There’s an Ethiopian restaurant in my town that’s been here for a pretty long time but I still have yet to try it out. I’ve heard wonderful things about the food there, but the truth is that despite my love for cooking when it comes to my habits of eating out, I usually tend to stay within a specific ‘comfort zone’ of restaurants and joints that I already know of and like. I’m not entirely sure why this is.
Maybe it’s just because I take my food SO seriously and there are few things I can think of that can get under my skin than an unsatisfactory meal. It’s seriously enough to put me in a bad mood for the rest of the day/night. I don’t play about my food.
What’s strange is, although I’m wary of trying out new food that I pay other people to cook for me, I’m the complete opposite when it comes to food that I make myself. Unless it just ‘sounds’ nasty or has an ingredient that I don’t care for, I’m almost always willing to try out a ‘different’ or ‘new’ recipe. If I think it sounds challenging or will teach me a new technique, I’m going to want to at least give it a shot. I realize that may sound like a huge contradiction. I think maybe it has something to do with my knowing that even if there’s something about the dish that I don’t care for initially, I will probably be able to salvage it so that it’s at least edible.
Sometimes I’m not only willing to try out a new recipe/dish, I’m also willing to go the extra mile for it. That’s pretty much what happened with today’s post. I’d had it on my radar for a while, but had put it off because the ‘extra mile’ in this case was two things that I didn’t already have in the house: a curry powder made almost completely from scratch containing fresh whole spices, and a coffee grinder and/or spice mill to grind said spices up after they were toasted.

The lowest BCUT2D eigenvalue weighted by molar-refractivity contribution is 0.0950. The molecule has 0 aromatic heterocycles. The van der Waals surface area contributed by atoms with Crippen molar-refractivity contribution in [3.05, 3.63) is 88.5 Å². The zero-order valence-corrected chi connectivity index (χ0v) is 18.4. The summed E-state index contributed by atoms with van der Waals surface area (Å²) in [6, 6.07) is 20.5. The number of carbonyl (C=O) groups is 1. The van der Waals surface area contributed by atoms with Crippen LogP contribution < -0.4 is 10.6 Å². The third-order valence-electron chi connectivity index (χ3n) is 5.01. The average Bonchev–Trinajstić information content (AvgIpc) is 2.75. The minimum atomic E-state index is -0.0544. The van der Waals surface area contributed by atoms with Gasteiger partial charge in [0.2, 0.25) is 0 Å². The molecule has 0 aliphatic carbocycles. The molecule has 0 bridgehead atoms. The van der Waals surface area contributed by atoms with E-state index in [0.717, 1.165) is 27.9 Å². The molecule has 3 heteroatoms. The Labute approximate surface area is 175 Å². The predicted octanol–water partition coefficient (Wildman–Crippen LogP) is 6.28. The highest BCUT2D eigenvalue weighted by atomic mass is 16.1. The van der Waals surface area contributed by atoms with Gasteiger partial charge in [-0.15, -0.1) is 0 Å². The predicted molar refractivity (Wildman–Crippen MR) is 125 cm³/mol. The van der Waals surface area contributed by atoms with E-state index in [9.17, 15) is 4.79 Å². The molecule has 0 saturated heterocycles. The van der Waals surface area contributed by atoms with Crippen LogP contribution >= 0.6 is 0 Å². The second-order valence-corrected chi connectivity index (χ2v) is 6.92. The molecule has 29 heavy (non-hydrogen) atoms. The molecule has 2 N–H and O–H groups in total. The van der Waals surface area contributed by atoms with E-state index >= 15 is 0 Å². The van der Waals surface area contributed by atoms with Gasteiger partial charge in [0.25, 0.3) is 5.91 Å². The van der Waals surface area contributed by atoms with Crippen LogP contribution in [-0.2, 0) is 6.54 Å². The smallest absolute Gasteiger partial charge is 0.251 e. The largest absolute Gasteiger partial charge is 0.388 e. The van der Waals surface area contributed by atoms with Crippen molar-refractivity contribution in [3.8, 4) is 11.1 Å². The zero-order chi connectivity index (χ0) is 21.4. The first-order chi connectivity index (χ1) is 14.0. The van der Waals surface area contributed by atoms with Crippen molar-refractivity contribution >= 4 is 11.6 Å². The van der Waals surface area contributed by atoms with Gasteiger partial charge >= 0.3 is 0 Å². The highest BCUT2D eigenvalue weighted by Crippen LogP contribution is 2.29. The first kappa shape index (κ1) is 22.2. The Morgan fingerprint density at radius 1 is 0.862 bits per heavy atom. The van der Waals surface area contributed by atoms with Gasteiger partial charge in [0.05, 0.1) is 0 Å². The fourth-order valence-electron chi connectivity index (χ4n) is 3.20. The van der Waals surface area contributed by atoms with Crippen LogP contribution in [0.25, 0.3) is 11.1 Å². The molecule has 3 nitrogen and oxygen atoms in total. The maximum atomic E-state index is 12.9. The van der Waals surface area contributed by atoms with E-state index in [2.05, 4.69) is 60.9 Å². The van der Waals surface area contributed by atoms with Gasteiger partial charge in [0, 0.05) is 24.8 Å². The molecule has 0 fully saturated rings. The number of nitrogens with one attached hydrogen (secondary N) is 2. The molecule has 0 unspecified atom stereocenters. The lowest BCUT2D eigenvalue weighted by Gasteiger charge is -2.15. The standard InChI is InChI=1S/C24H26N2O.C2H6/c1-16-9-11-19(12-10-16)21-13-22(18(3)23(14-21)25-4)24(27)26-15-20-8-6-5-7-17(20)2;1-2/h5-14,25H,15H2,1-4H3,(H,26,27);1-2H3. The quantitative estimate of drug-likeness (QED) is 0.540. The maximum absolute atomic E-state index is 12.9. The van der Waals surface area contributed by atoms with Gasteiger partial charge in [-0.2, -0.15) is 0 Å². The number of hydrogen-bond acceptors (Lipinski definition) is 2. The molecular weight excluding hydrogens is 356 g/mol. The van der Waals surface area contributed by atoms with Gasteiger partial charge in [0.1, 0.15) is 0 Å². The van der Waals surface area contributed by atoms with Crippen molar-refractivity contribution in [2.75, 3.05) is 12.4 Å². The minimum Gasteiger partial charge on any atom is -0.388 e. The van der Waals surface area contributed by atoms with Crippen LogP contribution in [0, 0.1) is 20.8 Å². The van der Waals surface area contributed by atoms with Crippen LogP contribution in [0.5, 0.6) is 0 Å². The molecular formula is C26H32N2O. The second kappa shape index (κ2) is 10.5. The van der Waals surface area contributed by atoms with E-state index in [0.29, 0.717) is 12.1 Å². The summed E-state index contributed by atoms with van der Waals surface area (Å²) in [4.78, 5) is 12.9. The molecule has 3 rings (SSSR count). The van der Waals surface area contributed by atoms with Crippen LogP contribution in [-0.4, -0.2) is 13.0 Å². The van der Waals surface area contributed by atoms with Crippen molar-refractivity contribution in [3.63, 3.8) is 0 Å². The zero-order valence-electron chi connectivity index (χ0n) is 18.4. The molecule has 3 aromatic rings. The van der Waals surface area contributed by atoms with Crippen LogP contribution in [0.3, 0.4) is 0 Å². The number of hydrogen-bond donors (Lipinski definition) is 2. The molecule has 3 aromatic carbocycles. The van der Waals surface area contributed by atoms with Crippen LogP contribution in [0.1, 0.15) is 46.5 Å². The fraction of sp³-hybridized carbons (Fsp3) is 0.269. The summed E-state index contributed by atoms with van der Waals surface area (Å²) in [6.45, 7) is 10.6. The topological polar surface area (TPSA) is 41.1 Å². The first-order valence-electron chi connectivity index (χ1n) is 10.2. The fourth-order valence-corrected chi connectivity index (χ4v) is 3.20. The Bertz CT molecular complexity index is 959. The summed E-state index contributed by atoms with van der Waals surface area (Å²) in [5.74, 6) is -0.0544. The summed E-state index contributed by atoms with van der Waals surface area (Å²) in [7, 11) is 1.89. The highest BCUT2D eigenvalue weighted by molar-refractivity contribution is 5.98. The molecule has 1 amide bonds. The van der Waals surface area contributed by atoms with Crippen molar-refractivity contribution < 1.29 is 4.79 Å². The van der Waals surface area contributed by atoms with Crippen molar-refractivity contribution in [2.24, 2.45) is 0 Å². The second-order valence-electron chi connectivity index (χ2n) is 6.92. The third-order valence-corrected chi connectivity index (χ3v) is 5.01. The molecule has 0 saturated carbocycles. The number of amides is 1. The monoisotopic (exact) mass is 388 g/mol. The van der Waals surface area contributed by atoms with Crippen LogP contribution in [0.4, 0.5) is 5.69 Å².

One day I was feeling particularly restless with our dinner rotation and decided to just go out on a limb. In short, I bought a coffee grinder then made the trek out the new Whole Foods that FINALLY came and opened in my town, where I was able to get my hands on all the spices that I needed. I rationalized it with the logic that there ARE other recipes I want to try that require me to grind up spices, and that since I am a fan of this type of cuisine, I can always find another use for the leftover ones I had over from this recipe.
Then, I actually made the dish and came to the very hasty conclusion that I really didn’t need to find any other justification for my going the extra mile and buying a whole appliance just to cook one meal.
Why? Because that one meal was absolutely delicious.
Holy moly, guys.
Even if I never use this coffee grinder for any other purpose BUT to make this curry, I will still not regret having bought it one bit. It was just SO worth it, from start to finish. The smell of the spices toasting in the skillet after I ground them up gave me the feeling almost from the start that the flavors of this dish were going to be phenomenal. It made me kinda not even care that turmeric has the ability to stain your counter top/dishes/hands for a LOOOONG time unless you scrub really super duper hard at them.
I know that typical curries are made with whole, bone-in chicken pieces cut up. However, my go-to preferred way of preparing just about ANY chicken dish is using the good ‘ol boneless/skinless breast. It’s just what I like. However, this recipe is versatile enough to where if you wanted to go darker and use bone-in thighs or drum-sticks and remove the meat at the end, it should be perfectly fine.